Palantir also delivered its sixth consecutive quarter of GAAP profitability, and many believe it’s only a matter of time before the company is selected for inclusion in the S&P 500. Some investors believe that could happen as soon as this year. Furthermore, its guidance gave investors even more reason to cheer, with management forecasting full-year growth of at least 45% for its U.S. commercial segment.

The path to $1 trillion

Palantir’s long track record of AI expertise and its work with both government and enterprise clients have many customers seeking it out to deploy AI solutions in their operations. One distinct opportunity that may not yet be fully baked into Palantir’s stock price is the potential for individual countries seeking to develop sovereign AI solutions, a trend that has already begun. Combine that with the secular tailwinds of enterprise AI adoption and the company’s vast opportunity becomes clear. That said, this expansion will take years, if not decades, to play out.

According to the consensus view among Wall Street analysts, Palantir should generate revenue of $2.7 billion in 2024, giving it a forward price-to-sales (P/S) ratio of about 21. Assuming its forward P/S ratio remains constant from here, Palantir would have to grow its annual revenues to roughly $46 billion to support a $1 trillion market cap. Its revenues grew by 21% year over year in the most recent quarter. At that rate, Palantir wouldn’t reach the $1 trillion threshold until 2039.

However, there’s a big wildcard in play here. Palantir’s U.S. commercial revenue — which includes generative AI — grew by 70% year over year in 2023’s fourth quarter and 40% in 2024’s first quarter, but its customer counts grew by 55% and 69%, respectively. These figures help to illustrate the rapid, if uneven, adoption of AI.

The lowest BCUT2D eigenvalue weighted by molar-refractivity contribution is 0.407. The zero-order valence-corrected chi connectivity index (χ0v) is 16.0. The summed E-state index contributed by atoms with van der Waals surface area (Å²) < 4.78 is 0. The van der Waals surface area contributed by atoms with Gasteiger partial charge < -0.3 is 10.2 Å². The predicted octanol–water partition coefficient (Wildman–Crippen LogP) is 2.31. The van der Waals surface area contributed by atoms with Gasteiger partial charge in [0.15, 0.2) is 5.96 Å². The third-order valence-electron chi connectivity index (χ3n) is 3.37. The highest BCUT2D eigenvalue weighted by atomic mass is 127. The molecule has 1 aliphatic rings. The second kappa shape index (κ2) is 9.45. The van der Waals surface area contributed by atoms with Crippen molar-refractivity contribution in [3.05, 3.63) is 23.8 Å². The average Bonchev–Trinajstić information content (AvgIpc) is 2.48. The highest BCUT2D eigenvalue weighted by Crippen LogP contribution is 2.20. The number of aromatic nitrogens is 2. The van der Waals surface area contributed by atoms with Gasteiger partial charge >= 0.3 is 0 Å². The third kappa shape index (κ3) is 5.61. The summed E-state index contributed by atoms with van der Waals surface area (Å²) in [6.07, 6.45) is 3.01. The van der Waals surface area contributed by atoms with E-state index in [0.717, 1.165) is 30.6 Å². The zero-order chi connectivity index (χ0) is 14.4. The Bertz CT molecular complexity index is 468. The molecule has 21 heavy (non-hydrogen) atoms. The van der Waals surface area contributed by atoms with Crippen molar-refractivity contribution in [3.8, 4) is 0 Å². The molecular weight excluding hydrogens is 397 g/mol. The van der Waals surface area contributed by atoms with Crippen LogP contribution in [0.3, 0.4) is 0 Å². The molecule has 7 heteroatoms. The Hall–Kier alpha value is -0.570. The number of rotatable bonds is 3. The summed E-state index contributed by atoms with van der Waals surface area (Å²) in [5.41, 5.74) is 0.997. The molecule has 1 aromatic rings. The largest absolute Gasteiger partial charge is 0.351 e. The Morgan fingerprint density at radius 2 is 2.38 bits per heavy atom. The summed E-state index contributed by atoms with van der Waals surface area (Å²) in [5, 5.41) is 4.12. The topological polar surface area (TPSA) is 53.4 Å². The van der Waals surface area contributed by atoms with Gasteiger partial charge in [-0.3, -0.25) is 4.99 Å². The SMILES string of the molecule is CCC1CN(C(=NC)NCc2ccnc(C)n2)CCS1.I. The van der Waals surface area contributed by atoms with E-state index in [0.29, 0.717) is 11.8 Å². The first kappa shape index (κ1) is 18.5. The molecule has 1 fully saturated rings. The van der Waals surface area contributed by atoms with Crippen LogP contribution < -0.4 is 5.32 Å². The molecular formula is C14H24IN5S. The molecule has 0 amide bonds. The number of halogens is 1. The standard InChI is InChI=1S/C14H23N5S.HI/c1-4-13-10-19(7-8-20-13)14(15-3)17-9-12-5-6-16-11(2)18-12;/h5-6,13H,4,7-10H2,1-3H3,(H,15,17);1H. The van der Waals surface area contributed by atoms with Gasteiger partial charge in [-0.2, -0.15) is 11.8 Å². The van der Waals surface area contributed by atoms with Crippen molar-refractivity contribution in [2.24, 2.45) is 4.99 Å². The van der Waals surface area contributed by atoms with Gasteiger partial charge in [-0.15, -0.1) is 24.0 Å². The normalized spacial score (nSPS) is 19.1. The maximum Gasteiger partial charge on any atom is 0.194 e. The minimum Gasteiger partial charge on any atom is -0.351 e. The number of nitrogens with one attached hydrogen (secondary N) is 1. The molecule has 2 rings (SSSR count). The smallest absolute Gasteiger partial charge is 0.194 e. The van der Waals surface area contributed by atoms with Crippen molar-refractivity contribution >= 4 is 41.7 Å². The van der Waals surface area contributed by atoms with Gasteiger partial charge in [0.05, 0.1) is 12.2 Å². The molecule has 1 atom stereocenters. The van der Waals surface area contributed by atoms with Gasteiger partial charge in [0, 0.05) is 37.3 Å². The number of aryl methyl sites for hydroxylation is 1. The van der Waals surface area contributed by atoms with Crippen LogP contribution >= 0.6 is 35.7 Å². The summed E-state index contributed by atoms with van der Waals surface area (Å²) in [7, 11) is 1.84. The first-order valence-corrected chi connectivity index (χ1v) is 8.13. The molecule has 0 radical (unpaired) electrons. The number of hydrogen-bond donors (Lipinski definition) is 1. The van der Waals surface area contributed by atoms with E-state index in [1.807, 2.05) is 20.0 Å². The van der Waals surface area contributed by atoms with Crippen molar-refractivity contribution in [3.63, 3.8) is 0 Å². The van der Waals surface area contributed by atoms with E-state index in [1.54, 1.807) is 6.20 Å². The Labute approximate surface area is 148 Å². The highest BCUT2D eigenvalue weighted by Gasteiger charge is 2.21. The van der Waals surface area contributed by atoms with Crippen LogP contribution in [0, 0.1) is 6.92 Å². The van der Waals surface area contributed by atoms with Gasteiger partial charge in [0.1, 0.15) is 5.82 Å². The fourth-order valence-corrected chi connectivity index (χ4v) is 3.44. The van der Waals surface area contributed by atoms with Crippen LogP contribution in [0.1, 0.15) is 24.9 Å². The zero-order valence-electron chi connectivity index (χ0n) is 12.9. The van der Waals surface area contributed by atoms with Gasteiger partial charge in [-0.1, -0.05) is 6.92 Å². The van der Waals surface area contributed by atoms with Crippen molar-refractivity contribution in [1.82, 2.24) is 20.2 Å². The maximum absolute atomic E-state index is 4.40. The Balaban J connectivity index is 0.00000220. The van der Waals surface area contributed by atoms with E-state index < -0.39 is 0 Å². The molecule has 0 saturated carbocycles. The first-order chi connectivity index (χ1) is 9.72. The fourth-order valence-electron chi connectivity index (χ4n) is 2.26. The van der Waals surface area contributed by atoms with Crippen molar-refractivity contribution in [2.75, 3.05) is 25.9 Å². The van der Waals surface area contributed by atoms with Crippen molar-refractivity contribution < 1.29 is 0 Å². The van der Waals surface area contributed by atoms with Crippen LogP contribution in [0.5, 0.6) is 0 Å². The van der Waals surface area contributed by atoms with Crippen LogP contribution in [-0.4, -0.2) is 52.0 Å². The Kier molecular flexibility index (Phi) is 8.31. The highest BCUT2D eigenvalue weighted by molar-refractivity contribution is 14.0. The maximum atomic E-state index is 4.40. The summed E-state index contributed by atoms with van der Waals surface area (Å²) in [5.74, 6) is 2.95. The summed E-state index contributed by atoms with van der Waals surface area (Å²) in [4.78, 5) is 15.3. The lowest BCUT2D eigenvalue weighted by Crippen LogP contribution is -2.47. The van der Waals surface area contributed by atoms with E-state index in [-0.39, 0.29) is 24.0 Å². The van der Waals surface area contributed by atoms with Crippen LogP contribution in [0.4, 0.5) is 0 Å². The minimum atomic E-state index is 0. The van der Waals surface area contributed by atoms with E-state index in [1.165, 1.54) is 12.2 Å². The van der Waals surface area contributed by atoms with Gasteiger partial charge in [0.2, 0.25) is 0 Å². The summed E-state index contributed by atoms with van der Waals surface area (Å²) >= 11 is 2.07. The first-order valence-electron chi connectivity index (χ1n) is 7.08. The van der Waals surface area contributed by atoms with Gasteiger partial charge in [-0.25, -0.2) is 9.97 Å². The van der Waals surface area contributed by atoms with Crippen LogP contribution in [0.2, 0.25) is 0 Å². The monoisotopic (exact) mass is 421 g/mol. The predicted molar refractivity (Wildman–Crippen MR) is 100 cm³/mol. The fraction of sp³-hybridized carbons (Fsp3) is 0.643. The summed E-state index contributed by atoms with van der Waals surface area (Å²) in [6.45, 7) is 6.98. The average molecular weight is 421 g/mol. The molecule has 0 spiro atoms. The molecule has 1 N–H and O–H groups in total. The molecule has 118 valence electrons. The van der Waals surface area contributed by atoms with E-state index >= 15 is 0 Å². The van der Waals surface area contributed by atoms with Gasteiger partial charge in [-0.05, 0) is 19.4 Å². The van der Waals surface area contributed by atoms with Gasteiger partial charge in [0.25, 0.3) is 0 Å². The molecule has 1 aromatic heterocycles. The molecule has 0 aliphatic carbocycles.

As mentioned above, when it delivered its Q1 results, management increased its forecast for the segment, guiding for growth of at least 45% for the year, and it’s currently Palantir’s biggest growth driver. Furthermore, management has a long track record of issuing conservative guidance. If the company were to deliver average annual revenue growth that was closer to 40%, it could be worth $1 trillion in less than 10 years.

Forecasts regarding the potential for generative AI have been ratcheting higher, but global management consulting firm McKinsey & Company estimates the market could be worth between $2.6 trillion and $4.4 trillion annually.

If Palantir continues along its current trajectory and continues to exploit the AI opportunity, it could reach a $1 trillion market cap sooner rather than later.

John Mackey, former CEO of Whole Foods Market, an Amazon subsidiary, is a member of The Motley Fool’s board of directors. Suzanne Frey, an executive at Alphabet, is a member of The Motley Fool’s board of directors. Randi Zuckerberg, a former director of market development and spokeswoman for Facebook and sister to Meta Platforms CEO Mark Zuckerberg, is a member of The Motley Fool’s board of directors. Danny Vena has positions in Alphabet, Amazon, Apple, Meta Platforms, Microsoft, Nvidia, and Palantir Technologies. The Motley Fool has positions in and recommends Alphabet, Amazon, Apple, Meta Platforms, Microsoft, Nvidia, and Palantir Technologies. The Motley Fool recommends the following options: long January 2026 $395 calls on Microsoft and short January 2026 $405 calls on Microsoft. The Motley Fool has a disclosure policy.